Galleys are great for many things — mostly, for letting bookstores and reviewers get a preview when they need it for their purchasing decisions and deadlines. But it’s not the copy any author wants to make a lasting impression with. (I didn’t show it to my parents in galley form, for example.) Yet there mine was, at half the price of the paperback and a third of the hardcover. What price-conscious customer wouldn’t choose it instead?

Another point that hardly bears making is that when the customer buys the galley, the author is in no way credited for the sale: not financially and not in sales tallies. In fact, the unsold “real” copy that cools its heels on the shelf while the galley is bought could end up being returned to the publisher by the store for a refund — and count against the author’s ability to qualify for royalties.

I’d never begrudge a bookstore the $8.95 profit, because Lord knows bookstores today need all the help they can get. And I appreciate that there are some creative charitable uses for galleys.

But someone’s going to pick up that proof instead of a finished copy and think that’s the best I can do. Misspellings, mash-ups of make-believe words. And an emotional plot development doesn’t get its denouement. The uncorrected proof as unwitting proof that there are just too many books breezily published today.

— What do you think, readers? Should galleys be available for sale?



Currently there are "46 comments" on this Article:

  1. I wouldn’t buy it because I would rather have the paperback – the text will be corrected and finalised and it will fit on my shelves (hence not the hardback).

    I think it’s okay for it to be on sale though. A second hand book shop is more of a collectors market. I always understood ‘not for resale’ meant by the publisher although I could be wrong. I have some galley proofs that might be worth money and I would sell them if they were.

    I’m curious though. Did you consider buying it yourself?

  2. Keith Dawson says:

    I have a solution. Sell the galleys to those who insist on collecting them, but price them at twice the hardcover.

  3. joe thompson says:


  4. MJ says:

    I just posted your article on Facebook with my comments – well done Nichole – my fury here knows no bounds. Nothing about this is right.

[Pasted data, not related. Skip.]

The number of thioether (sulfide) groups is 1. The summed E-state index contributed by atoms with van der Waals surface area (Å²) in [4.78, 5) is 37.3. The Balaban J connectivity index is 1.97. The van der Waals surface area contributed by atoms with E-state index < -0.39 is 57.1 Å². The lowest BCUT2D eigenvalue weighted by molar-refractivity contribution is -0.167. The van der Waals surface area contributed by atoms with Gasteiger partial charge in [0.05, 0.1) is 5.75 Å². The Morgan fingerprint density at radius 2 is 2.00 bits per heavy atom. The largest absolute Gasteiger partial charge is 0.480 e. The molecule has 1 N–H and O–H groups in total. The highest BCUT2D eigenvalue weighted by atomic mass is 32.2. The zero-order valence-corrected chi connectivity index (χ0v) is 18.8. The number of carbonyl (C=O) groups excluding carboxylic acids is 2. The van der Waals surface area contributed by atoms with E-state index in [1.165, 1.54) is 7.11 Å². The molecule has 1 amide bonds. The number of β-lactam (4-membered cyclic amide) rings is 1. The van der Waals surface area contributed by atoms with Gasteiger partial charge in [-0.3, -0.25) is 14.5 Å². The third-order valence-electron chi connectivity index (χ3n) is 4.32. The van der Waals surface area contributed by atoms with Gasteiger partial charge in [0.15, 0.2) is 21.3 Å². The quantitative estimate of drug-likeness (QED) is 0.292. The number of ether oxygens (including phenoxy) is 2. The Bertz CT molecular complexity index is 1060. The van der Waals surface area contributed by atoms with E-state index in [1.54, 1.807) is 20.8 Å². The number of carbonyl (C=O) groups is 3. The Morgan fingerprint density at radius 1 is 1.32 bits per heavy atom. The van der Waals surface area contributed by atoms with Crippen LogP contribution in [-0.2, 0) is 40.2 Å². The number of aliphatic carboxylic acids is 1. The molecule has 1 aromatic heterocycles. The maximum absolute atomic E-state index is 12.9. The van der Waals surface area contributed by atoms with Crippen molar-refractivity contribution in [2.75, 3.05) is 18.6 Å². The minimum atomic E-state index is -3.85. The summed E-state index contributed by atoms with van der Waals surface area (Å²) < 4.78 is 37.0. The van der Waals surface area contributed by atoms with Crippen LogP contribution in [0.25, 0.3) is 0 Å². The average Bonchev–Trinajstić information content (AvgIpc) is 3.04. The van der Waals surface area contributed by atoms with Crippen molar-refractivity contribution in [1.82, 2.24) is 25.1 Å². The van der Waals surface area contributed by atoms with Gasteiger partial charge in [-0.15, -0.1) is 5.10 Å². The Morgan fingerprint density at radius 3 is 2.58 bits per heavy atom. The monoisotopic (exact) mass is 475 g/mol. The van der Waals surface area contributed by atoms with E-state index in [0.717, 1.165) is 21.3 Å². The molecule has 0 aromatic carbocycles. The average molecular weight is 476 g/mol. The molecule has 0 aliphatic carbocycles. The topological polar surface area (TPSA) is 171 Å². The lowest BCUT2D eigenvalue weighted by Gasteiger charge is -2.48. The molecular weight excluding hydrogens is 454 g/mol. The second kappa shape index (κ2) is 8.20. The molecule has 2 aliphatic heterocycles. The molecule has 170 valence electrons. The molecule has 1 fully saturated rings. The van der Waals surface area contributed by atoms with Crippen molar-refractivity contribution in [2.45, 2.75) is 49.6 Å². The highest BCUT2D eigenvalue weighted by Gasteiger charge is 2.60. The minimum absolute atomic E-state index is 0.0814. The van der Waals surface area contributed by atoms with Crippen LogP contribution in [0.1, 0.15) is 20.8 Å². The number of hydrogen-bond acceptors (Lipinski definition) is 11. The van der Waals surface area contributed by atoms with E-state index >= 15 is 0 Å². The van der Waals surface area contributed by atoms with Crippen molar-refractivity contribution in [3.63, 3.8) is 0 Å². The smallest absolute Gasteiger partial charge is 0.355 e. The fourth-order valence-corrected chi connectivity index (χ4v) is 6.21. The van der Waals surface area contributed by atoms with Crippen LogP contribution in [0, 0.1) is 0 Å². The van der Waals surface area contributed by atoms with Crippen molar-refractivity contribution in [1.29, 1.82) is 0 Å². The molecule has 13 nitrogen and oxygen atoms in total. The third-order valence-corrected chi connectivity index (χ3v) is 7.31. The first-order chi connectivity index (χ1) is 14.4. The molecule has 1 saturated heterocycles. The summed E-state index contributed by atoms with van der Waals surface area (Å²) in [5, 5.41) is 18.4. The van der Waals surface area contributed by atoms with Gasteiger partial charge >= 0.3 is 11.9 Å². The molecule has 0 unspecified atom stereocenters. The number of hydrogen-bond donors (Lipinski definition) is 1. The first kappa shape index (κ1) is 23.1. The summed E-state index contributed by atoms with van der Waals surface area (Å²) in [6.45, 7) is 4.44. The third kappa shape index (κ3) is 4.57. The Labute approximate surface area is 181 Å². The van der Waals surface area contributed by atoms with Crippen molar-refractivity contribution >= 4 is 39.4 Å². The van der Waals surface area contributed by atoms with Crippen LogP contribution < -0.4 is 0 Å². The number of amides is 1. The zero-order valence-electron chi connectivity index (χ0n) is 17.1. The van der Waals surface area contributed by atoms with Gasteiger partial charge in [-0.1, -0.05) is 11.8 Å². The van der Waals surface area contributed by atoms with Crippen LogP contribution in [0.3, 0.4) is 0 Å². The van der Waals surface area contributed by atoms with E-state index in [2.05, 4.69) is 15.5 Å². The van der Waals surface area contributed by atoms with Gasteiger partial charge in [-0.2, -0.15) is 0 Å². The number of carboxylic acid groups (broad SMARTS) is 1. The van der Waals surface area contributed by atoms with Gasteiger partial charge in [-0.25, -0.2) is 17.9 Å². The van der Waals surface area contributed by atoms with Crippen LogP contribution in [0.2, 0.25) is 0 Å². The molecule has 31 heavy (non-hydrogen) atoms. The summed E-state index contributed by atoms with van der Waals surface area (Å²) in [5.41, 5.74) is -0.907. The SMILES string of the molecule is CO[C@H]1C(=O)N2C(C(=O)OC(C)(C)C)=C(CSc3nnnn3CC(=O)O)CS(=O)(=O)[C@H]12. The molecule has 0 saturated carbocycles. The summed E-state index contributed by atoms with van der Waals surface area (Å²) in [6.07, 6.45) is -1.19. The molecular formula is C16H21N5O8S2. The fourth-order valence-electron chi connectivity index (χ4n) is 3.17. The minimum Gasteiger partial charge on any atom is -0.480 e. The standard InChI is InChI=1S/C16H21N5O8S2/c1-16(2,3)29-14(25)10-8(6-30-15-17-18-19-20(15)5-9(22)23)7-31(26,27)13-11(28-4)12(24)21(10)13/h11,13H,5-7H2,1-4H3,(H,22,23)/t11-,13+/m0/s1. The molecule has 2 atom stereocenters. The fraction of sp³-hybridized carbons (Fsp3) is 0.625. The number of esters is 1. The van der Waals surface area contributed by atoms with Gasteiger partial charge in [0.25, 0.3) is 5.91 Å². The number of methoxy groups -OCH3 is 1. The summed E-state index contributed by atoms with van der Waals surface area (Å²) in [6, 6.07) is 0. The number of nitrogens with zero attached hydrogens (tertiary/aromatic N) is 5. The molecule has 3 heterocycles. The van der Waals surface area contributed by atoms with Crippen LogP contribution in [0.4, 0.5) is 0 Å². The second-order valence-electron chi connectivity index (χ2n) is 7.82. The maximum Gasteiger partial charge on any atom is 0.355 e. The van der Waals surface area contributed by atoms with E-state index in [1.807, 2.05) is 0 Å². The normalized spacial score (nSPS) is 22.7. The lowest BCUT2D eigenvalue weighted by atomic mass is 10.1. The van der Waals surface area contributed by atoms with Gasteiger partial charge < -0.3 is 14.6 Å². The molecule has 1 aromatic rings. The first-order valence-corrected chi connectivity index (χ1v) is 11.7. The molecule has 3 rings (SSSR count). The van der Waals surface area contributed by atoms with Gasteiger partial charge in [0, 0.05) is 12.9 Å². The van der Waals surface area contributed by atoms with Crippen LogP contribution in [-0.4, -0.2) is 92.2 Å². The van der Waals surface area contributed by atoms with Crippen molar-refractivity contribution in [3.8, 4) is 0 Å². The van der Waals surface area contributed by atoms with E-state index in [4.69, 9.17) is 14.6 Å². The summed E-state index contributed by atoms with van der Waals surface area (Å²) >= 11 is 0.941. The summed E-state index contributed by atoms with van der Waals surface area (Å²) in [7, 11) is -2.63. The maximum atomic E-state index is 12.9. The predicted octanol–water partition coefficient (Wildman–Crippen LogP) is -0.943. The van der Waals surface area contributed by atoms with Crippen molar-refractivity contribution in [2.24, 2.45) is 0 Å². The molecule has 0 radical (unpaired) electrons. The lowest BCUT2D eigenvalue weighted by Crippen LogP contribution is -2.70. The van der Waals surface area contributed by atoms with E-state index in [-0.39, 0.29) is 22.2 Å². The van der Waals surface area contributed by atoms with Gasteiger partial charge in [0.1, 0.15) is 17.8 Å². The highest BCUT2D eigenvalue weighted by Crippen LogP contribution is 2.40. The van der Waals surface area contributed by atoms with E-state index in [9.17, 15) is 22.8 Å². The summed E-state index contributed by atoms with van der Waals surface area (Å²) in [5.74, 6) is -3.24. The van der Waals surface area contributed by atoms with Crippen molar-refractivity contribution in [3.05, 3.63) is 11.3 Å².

I think the most amazing comment in the whole article is the justification – that Amazon sells them so the indie can too.

    I have nothing against Amazon at all – but indie booksellers do – they can’t shut up about it – so for them to use Amazon to justify selling a galley – is insincere and worse.

    Since when does someone else doing something make the practice whole?

    • Stephanie says:

      I have resold books on Amazon, and if I remember correctly, they do not allow ARCs to be resold. Maybe they have changed tack since I set up my account some years ago. That having been said, I think on eBay there is no such regulation, or if there is, it’s not enforced.

  5. Amanda says:

    I would never buy or sell a galley but I used to get them often to review online and if I didn’t want to keep it, I traded it online or donated. I never knew about the sales so that is good to know for future purchases.

  6. Lynn Snyder says:

    I’d be outraged too. When I worked at an indie bookstore,it was really clear that ARCs were a privilege, not a cash cow to be exploited for sale. We shared them with those who could give good feedback and devoured them ourselves. And, stores often get LOTS of them. So, since they likely cannot be processed through the usual point of sale systems, these sales are likely off the books- so it’s not just the authors who are getting ripped off. But most of all…..tacky. Really.

  7. I had a similar experience, finding a galley for my not-yet-published novel listed by an on-line dealer.